For the second successive Test match it was England making all the running on the final day, throwing everything they could muster at West Indies in Bridgetown only to once again find themselves shaking hands on a draw after another defiant vigil from Kraigg Brathwaite.
West Indies had been set a target of 282 for victory from a minimum of 65 overs after England had thrashed their way to 185 for six at lunch and a second declaration in the match. The equation was not dissimilar to that witnessed in Antigua last week when the hosts needed 286 from 71 overs, so, too, their early switch to survival mode after the loss of three quick wickets.
But come 5.47pm local time the hosts had forced their guests to settle for a 0-0 scoreline going into Thursday’s third Test in Grenada. Brathwaite was simply the hardiest of perennials for England’s bowlers in this match, following his epic 11-hour first innings score of 160 with a further 246 minutes at the crease for an unbeaten 56. Jack Leach claimed three wickets, Saqib Mahmood two, but neither the West Indies captain, nor Joshua Da Silva at the other end on 30, could be dislodged.
“Pressure does funny things,” had been Mahmood’s upbeat outlook on the fourth evening, knowing the challenge in front of England’s bowlers would be a stiff one on a surface that had been heartbreaking. After Joe Root called time on the third innings at lunch, the debutant did his best to induce plenty, delivering a searing six-over burst that underlined the 25-year-old’s potential.
It was Leach who struck initially for England when he was tossed a hard new ball by Root just five overs in and instantly removed opener John Campbell via a bat-pad catch that needed the latest use of the review system in a series of poor umpiring. The lock picked, Mahmood then raised hopes of a stirring finale with the removals of Shamarh Brooks and Nkrumah Bonner.
Gliding in from the Joel Garner End before winding up into his smooth but slingy action, Mahmood struck with his sixth ball when Brooks edged the first catch to the cordon all the match. Root was credited in the scorebook – his 150th catch in Test cricket – but it was Zak Crawley at second slip who made it possible, twice palming the ball upwards before his captain ran round.
Root’s 151st was far simpler, at least, Mahmood smashing the ball into the pitch to extract the merest hint of seam away that squared up Bonner and took the edge. From 38 for three in just the 12th over West Indies managed to get through to tea, first innings centurion Jermaine Blackwood joining his captain for an hour and a half of steadfast resistance.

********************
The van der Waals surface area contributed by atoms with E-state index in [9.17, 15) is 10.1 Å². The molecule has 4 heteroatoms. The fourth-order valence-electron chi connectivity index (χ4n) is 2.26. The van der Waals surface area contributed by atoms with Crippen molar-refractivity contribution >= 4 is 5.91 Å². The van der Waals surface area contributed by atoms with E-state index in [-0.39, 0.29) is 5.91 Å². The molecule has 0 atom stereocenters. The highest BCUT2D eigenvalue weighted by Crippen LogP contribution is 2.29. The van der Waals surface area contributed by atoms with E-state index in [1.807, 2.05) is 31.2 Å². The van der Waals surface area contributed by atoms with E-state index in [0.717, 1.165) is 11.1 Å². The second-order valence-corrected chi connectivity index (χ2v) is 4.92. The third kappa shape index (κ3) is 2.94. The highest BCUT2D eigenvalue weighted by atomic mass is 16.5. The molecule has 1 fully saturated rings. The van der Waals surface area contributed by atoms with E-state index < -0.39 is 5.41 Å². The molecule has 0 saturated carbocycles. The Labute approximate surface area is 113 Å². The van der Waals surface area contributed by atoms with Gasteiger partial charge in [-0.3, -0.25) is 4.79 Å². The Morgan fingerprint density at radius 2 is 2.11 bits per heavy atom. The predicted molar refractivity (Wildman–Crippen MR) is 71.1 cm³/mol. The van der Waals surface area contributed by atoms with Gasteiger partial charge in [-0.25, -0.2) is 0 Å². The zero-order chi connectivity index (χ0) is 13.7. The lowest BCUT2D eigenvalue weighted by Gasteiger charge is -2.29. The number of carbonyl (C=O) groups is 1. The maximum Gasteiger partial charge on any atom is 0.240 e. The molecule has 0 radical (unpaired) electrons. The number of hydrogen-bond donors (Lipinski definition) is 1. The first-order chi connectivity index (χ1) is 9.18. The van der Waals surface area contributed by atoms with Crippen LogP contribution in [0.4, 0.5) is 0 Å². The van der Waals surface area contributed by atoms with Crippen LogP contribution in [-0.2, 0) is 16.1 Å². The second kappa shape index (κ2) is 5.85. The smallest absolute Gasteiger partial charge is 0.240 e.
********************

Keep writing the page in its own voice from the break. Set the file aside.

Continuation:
West Indies sitting three down going into the final session was another repeat scenario from the first Test but Leach swiftly changed the narrative after a change of ends, breaking 24 overs of resistance when he floated one up to Blackwood, found a smidgeon of turn and Jonny Bairstow – one of two close fielders kneeling down in the cage of catchers – snaffled it.
After Jason Holder soon fell for a 24-ball duck, trying to carve one through cover only to fall victim to an excellent diving catch from Dan Lawrence, West Indies went into the final hour five down. The tension was high, the crowd was being rewarded for the patience shown all match and no one could argue that England’s desire to take the contest deep this time was disrespectful.
The launchpad for England’s victory push had come in the morning when, in between showers and the now familiar sight of the local sound engineer racing on to rescue his stump microphones, they crashed 145 runs in just shy of 25 overs. Their batters cared little for red ink, losing six wickets along the way as the West Indies outfielders held a succession of superb catches in the deep.
Lawrence top scored with 41 from 39 balls, the wristy No 4 repeating his role on the final day in Antigua and completing a strong overall performance following his enterprising 91 on the opening day. He and Jonny Bairstow cleared the ropes a couple of times a piece to the delight of the crowd, while all eight batters were wing-heeled between the wickets with the field spread.
This was the first freewheeling session witnessed by the traveling supporters since Ben Stokes lit up the second day with his 128-ball 120, making way for a commendable assault on the West Indies lineup despite two of their frontline bowlers – Chris Woakes and Matthew Fisher – left redundant by conditions.
On the rebuild in the Caribbean, England are putting much stock in qualities such as energy and selflessness. Hopes of a first victory of the winter may have disappeared in the gloaming but on these fronts they are meeting the brief.
George is Digismak’s reported cum editor with 13 years of experience in Journalism